There are youth music theatres, and then there is Shine.
Having started as a flight of fancy in the mind of headteacher Gordon Beck 14 years ago, it has become one of Scotland’s largest youth theatre companies.
From humble beginnings in a Carluke hall with a dozen participants, Shine has now shone its light on the lives of almost 700 young people.
As well as hosting productions ranging from Oliver, Joseph and Starlight Express to Phantom of the Opera and Les Misérables, Shine is enhancing the lives of its members in so many ways.
“The young people we have see Shine as really a second home,” said director and founder Gordon.
“It’s something they treasure, it’s where they have met their best friends, and it’s where they get to perform on stage. For so many, it’s the highlight of their week.
“It’s certainly changed my life – I met my wife Laura through Shine.
“It’s also surpassed any ambitions I had for it, in terms of its growth and I am quite an ambitious person.”
Shine now has 125 members – all of whom will be performing in its next production Children of Eden which will run next week.
Opening on March 14 and running for five nights, Gordon expects an audience of around 3000 at Motherwell Concert Hall.
Although Shine is not in the habit of using all its members in one show, the subject matter for next week’s performance made it a necessity.
Gordon said: “Children of Eden has music and lyrics by Stephen Schwartz who wrote Wicked, and it is his favourite musical. It will be an ambitious production for us, with it taking place on the floor with the audience around us rather than performing it on the stage.
“It takes in the story of how the world began, from Adam and Eve to Noah and the great flood.
“It’s a very powerful story, with incredibly emotional music. So we don’t always use every member in one production, but you don’t get bigger stories than the creation of the world.”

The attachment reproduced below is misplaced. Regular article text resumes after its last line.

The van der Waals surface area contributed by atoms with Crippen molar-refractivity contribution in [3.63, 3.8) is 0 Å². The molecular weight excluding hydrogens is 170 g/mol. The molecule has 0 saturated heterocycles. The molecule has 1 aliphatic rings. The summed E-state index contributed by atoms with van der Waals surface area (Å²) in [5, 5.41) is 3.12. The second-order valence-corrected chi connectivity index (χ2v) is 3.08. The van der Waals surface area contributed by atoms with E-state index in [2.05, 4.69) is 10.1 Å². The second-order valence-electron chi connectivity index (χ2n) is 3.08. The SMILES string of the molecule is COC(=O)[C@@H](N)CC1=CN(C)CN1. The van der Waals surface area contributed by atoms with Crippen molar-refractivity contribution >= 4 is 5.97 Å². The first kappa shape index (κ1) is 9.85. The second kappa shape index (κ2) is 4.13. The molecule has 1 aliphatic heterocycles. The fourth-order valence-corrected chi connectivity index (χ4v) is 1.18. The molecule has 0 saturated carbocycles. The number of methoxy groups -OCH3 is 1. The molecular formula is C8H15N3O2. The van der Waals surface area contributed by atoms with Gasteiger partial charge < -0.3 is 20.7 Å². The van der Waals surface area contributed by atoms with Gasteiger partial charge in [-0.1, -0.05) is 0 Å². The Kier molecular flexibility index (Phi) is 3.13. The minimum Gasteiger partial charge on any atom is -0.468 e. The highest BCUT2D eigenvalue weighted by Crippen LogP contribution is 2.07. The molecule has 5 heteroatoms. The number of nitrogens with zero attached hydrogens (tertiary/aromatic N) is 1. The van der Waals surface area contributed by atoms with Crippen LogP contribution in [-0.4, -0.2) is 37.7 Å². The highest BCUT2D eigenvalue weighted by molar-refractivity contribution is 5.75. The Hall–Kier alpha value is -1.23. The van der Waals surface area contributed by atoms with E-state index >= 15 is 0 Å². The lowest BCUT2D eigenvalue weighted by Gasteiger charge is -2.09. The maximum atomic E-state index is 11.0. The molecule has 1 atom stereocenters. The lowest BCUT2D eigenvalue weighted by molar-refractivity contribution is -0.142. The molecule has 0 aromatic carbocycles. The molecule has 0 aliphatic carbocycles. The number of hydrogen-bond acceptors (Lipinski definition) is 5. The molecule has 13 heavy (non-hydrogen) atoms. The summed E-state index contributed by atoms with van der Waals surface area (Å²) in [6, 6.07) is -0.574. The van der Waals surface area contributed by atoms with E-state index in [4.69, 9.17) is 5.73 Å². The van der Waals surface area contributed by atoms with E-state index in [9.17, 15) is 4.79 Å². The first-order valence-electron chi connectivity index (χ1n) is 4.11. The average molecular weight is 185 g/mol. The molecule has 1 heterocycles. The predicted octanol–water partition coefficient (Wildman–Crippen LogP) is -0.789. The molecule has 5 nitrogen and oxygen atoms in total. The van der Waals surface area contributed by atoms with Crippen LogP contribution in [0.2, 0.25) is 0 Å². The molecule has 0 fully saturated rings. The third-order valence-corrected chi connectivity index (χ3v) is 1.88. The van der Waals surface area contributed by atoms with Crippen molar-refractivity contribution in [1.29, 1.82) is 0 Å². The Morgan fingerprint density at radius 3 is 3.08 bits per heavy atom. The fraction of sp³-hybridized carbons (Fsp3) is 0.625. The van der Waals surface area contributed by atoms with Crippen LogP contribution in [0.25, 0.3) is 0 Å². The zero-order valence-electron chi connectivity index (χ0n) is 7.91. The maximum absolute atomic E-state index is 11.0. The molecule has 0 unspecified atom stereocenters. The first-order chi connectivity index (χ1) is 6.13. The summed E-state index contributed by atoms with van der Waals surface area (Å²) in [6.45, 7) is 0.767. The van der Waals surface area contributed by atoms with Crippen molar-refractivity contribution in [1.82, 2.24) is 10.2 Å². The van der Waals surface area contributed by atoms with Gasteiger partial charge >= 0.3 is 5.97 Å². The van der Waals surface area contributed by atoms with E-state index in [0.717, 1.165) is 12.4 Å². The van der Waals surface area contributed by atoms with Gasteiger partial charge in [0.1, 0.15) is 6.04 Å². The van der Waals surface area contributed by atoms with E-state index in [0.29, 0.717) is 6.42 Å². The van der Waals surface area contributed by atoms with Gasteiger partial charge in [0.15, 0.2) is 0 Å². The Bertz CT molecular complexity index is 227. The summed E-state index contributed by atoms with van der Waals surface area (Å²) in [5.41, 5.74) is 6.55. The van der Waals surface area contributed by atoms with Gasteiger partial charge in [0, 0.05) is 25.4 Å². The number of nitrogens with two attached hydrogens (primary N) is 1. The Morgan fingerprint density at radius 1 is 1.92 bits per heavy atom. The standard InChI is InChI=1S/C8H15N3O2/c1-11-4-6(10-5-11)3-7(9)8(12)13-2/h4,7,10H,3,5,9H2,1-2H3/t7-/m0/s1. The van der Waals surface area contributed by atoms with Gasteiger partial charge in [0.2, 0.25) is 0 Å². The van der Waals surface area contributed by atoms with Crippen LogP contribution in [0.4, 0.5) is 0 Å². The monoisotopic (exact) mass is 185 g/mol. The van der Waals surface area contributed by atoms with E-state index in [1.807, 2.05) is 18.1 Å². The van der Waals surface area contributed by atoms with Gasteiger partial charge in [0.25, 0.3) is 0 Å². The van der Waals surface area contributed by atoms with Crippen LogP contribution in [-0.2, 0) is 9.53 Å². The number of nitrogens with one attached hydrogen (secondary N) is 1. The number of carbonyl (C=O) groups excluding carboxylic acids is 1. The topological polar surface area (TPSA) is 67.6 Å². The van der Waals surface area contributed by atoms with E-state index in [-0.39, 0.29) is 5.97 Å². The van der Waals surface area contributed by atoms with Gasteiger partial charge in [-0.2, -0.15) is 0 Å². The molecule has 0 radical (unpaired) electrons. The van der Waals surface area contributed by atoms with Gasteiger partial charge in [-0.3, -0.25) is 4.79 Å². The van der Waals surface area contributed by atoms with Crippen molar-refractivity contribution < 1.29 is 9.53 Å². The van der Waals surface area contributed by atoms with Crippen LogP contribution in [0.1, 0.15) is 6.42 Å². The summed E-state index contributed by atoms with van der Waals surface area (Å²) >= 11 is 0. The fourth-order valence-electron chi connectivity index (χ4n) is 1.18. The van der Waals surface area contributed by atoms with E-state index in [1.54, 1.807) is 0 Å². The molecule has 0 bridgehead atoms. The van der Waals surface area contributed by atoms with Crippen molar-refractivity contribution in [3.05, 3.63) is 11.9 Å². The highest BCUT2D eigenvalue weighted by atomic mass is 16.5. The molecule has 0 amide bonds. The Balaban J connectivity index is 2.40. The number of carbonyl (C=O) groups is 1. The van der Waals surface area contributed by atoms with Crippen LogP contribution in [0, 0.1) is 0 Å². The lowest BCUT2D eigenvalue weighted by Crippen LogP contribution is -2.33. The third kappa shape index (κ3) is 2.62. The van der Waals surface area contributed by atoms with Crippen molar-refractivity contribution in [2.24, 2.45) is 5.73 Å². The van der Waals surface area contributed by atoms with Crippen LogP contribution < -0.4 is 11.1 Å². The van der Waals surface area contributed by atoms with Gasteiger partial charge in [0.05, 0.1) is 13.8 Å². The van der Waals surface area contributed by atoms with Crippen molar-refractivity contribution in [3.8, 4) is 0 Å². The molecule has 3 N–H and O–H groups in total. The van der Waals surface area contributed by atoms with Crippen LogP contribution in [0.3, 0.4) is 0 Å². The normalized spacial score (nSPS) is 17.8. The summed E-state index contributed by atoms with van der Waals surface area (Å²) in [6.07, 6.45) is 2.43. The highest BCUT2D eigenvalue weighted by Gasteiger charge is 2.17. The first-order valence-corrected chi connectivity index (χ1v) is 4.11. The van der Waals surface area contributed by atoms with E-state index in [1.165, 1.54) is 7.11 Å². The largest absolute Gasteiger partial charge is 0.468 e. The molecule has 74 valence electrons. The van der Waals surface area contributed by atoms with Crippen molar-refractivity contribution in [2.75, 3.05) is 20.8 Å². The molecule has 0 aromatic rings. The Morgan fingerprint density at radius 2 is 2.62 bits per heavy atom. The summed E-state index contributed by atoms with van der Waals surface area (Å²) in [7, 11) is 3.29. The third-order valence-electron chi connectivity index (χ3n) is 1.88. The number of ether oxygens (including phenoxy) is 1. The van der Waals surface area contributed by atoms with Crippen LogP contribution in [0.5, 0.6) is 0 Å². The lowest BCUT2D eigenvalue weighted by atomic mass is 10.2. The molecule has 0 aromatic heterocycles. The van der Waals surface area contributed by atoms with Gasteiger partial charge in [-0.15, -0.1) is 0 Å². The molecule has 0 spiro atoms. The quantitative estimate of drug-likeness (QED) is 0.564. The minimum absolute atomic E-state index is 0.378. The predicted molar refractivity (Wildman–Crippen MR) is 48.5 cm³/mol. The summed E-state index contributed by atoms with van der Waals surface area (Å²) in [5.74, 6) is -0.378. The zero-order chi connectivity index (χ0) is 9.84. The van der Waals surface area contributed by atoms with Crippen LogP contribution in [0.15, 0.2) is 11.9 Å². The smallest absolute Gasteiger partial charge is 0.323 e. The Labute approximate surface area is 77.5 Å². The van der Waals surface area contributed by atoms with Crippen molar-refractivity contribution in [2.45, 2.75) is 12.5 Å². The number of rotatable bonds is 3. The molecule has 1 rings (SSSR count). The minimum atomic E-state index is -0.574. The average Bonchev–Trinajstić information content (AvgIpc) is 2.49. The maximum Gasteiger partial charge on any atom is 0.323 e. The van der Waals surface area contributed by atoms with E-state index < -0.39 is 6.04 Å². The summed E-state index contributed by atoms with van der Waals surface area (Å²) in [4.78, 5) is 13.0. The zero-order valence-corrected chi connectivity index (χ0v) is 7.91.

Shine’s last production, Hairspray, was just six weeks ago, and the past 12 months has seen five major productions performed.
Gordon said: “I think we are headed for the Guinness Books of Records for the number of productions we have put on.
“We are very much driven by ambition, and we have such a wide range of members with our youngest at seven years old to a volunteer in her 80s.”
Over the years, Shine has had so many successes, including attracting thousands to its shows, and organising its own fundraising and grants which cover its costs including the £40,000 each production costs.
Its even had members perform in Billy Elliott in London’s West End in 2011.
And three years ago, Shine rented and opened the Light-house in Carluke’s Castlehill Industrial Estate, using it as its studio and arts centre.
Not only is is a physical home for Shine, it aslo has an office space and is available for hire by other community groups and art organisations.
The Lighthouse facility is in addition to the company’s workshop and set-building premises in the same industrial estate.
Gordon added: “Having our own venue is a huge thing for us, and means we can do so much more. We have always created our own sets and made our own custumes, and it’s all done by our volunteers.
“I think the key to Shine’s success is that people are drawn to our ethos.
“People are invited to come and experience something they never have before and actively encouraged to get involved.
“The young people themselves are the ambassadors for it, with many having their own responsiblities, so they have an ownership of it.”
Next year, Shine’s 15th anniversary celebrations will begin with a January production of Sister Act with more plans in the pipeline to mark the milestone.
And for Gordon, it will be a significant year, one he could not have imagined when Shine was born in 2003.
“This all started in my head, and was originally an idea I shared with some friends and we worked hard to get it going,” said Gordon.
“It’s been so successful, and I think the key to that is our ethos and the fact that we are always looking to refresh and that we have never stayed the same.
“It’s also a family-centred, community group with a place for people of all ages.”
And, as the principal teacher of Douglas Primary School, a father-of-two under four years old, and a director of a youth theatre, Gordon is often asked where he finds the time.
“You always find time for the things you are passionate about,” he said.